The first stop on our tour was an egg layer facility. Conveyer belts criss-crossed a three-story tall warehouse seamlessly transporting eggs to an adjacent packing facility from the millions of hens that were stacked in cages and spread out over an area larger than a football field.  All the while, another set of belts sent the byproduct of our food production in the opposite direction, depositing the poultry litter in two-to-three story high piles.  When confronted with mounds of litter taller than your house, you begin to realize the inevitable byproducts of our Saturday morning meals.

This lesson was repeated at a nursery pig raising facility, where I jumped at the opportunity to hold an adorable young pig when the tour leader offered.  Unfortunately, the pig did not share my excitement and promptly announced its disgust by soiling my clothing with manure.  All the while, under my feet was a concrete holding tank full of the same viscous substance ready to be pumped out and transported to a nearby field.

Visiting the pigs on the PennAg farm tour

Our last stop was a small dairy.  There were no large holding tanks or conveyor belts constructing piles.  Instead, there was a single farmer with a few small pieces of equipment, a small barnyard, and a few adjacent fields.  Without the resources to stack or store manure, the farmer can only do one thing with it – spread it.  This is the way farmers have farmed for hundreds of years.

Whether the manure is stacked, buried, or spread, it is real.  What is now clear to me is that it is not the devil.  It’s a necessary byproduct of our society’s growing consumption of animal products.  However, like all byproducts of production, it can be harmful in high doses.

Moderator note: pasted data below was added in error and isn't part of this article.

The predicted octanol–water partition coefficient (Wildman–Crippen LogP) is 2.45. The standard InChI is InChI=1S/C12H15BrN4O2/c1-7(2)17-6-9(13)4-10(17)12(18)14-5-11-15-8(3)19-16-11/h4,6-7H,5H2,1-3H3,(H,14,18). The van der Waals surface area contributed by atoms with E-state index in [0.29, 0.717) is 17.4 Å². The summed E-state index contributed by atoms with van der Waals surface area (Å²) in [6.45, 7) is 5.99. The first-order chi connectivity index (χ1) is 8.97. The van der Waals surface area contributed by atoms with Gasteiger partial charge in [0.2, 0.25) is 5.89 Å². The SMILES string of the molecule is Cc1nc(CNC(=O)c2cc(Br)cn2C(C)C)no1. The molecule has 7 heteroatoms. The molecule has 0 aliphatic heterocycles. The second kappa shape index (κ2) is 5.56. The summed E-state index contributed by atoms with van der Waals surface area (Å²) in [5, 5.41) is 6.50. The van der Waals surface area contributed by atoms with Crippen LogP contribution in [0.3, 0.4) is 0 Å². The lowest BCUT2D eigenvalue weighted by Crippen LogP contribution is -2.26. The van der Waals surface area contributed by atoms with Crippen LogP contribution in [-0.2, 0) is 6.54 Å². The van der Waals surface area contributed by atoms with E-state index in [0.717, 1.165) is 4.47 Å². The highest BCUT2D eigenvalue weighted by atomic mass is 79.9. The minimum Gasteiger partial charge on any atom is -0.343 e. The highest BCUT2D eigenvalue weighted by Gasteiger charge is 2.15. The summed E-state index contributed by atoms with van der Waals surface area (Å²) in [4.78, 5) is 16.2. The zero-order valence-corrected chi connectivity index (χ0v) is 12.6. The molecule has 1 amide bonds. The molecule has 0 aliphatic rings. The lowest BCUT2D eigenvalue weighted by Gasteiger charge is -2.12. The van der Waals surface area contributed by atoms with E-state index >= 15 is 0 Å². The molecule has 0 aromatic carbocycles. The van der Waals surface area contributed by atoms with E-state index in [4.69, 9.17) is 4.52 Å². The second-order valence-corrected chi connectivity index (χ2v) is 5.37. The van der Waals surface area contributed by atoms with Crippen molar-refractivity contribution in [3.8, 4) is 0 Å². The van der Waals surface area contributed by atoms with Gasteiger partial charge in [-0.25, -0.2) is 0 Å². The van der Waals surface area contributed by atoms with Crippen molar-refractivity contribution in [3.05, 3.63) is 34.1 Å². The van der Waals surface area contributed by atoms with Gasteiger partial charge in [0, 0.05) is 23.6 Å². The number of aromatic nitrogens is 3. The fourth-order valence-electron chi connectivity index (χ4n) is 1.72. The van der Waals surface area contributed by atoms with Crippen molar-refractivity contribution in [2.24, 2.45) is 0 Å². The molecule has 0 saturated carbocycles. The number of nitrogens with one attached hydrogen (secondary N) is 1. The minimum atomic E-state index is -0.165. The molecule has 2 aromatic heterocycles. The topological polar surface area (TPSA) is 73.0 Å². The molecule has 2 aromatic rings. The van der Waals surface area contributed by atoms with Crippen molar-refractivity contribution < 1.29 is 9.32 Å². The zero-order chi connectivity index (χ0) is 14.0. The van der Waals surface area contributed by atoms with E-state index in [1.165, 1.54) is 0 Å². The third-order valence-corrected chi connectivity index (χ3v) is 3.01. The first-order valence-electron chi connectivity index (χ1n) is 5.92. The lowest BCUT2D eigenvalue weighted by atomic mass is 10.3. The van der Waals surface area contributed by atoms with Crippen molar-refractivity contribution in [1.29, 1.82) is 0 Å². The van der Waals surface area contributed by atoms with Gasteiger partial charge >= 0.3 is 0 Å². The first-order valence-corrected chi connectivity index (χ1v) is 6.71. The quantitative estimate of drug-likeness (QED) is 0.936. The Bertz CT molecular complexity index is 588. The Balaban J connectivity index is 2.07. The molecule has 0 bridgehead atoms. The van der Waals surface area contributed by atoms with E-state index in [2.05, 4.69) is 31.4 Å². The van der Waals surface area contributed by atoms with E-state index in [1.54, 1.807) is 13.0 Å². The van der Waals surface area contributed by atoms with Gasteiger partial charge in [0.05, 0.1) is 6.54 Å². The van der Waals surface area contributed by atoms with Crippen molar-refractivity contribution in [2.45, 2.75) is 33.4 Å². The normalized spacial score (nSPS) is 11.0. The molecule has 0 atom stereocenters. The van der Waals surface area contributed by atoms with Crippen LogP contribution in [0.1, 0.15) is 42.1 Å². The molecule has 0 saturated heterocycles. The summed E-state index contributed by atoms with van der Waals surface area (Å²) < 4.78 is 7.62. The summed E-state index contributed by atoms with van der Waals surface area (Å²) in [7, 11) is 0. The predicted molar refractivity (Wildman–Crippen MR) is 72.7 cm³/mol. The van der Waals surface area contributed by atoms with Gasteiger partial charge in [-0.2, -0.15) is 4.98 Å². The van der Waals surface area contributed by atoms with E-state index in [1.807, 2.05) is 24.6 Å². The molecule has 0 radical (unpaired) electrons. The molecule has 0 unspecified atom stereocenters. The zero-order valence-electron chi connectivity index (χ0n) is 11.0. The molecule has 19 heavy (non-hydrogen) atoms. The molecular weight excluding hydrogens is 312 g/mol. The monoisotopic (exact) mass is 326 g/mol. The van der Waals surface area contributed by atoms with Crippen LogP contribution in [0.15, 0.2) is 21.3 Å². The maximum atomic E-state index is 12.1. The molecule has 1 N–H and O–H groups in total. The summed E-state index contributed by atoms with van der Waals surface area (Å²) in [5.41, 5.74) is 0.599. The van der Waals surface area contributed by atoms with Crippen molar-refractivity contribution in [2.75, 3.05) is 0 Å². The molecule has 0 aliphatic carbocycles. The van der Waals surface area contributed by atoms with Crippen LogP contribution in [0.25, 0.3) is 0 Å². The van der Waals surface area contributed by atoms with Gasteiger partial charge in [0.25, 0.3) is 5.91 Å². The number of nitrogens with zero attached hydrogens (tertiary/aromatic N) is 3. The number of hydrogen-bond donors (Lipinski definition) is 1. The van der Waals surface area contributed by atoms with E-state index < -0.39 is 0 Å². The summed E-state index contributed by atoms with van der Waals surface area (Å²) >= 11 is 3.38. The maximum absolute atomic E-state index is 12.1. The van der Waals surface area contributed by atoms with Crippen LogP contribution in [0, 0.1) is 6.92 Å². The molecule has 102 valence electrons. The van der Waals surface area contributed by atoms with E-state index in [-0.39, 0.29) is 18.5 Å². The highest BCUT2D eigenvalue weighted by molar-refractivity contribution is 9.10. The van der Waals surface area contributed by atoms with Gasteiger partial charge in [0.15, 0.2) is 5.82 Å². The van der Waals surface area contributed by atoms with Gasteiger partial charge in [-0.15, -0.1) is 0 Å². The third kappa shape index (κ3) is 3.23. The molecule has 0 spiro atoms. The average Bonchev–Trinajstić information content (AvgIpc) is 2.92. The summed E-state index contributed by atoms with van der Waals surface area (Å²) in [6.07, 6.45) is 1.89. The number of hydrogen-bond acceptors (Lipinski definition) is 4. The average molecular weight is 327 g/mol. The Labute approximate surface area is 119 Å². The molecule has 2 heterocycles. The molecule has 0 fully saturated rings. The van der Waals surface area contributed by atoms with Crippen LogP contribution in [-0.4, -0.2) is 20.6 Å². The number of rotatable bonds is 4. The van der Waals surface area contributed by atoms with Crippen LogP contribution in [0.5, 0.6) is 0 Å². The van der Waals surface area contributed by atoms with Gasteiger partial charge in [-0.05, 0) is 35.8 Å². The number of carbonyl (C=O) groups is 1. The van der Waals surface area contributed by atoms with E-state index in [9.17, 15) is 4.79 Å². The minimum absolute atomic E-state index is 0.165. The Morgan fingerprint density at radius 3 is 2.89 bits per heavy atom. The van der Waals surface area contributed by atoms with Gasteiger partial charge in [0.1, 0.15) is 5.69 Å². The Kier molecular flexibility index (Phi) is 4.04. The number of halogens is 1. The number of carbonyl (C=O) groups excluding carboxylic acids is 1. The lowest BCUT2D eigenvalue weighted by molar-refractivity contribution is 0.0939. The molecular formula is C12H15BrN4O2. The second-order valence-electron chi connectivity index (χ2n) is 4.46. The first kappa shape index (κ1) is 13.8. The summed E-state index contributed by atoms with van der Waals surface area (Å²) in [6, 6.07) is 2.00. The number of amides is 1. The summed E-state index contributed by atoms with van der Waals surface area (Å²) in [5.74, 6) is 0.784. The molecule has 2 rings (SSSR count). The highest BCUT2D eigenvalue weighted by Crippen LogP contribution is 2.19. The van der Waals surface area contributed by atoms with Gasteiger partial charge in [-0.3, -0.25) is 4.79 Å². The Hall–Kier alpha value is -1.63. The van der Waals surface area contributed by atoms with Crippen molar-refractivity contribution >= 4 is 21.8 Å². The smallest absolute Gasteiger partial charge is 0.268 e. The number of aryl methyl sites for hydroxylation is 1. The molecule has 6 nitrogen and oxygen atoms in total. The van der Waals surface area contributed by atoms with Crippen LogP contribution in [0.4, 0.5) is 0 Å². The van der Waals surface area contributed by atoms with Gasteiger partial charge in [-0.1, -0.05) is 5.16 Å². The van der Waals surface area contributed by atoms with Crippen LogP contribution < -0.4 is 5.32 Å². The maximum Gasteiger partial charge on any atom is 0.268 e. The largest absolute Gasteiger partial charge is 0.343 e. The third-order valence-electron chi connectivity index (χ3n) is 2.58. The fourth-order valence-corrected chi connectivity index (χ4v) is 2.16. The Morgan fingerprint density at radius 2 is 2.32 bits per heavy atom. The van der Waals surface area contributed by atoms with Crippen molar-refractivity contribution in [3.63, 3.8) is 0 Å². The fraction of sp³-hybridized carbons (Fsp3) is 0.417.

Yet we have the tools to lessen its impact.  We can spread manure according to nutrient management plan recommendations.  We can plant grasses and trees along waterways to intercept nutrients.  And we can work with farmers to make proper storage and handling equipment available.

After all, the manure is not going away, and I’m not going to stop eating eggs and bacon with my glass of milk on Saturday morning.

Learning from Farmers on the PennAg farm tour

About the Authors: Kelly Shenk is EPA Region 3’s Agricultural Advisor.  Matt Johnston is a Nonpoint Source Data Analyst with the Chesapeake Bay Program.

Editor's Note: The opinions expressed here are those of the author. They do not reflect EPA policy, endorsement, or action, and EPA does not verify the accuracy or science of the contents of the blog.

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Make Some Noise: the Clean Water Act Turns 40!

By Jon Capacasa

There are all sorts of noises being made in celebration of today’s 40th Anniversary of the Clean Water Act.

Fire on Cuyahoga River Jun 29, 1969

Fire on Cuyahoga River Jun 29, 1969: The Cuyahoga River in Ohio becomes so polluted that it catches on fire. The fire helped spur an avalanche of water pollution control activities like the Clean Water Act by bringing national attention to water pollution issues.

Not the blaring type you typically hear on New Year’s Eve, but rather the noises associated with cleaner water – the squeals of young fishermen hauling in a fish from a local creek… the hum of a state-of-the-art wastewater treatment plant… the crunch of shovels clearing ground for rain gardens and streamside tree buffers… the clang of a cash register ringing up a marine sale… the buzz of a family picnicking along the river.

That’s music to the ears of those of us who remember when we faced health and environmental threats in our waters that are almost unimaginable by our standards today.

Since 1972, the Clean Water Act has kept tens of billions of pounds of raw sewage, chemicals and trash out of our waterways, and we’ve doubled the number of waters that meet safety standards for swimming and fishing.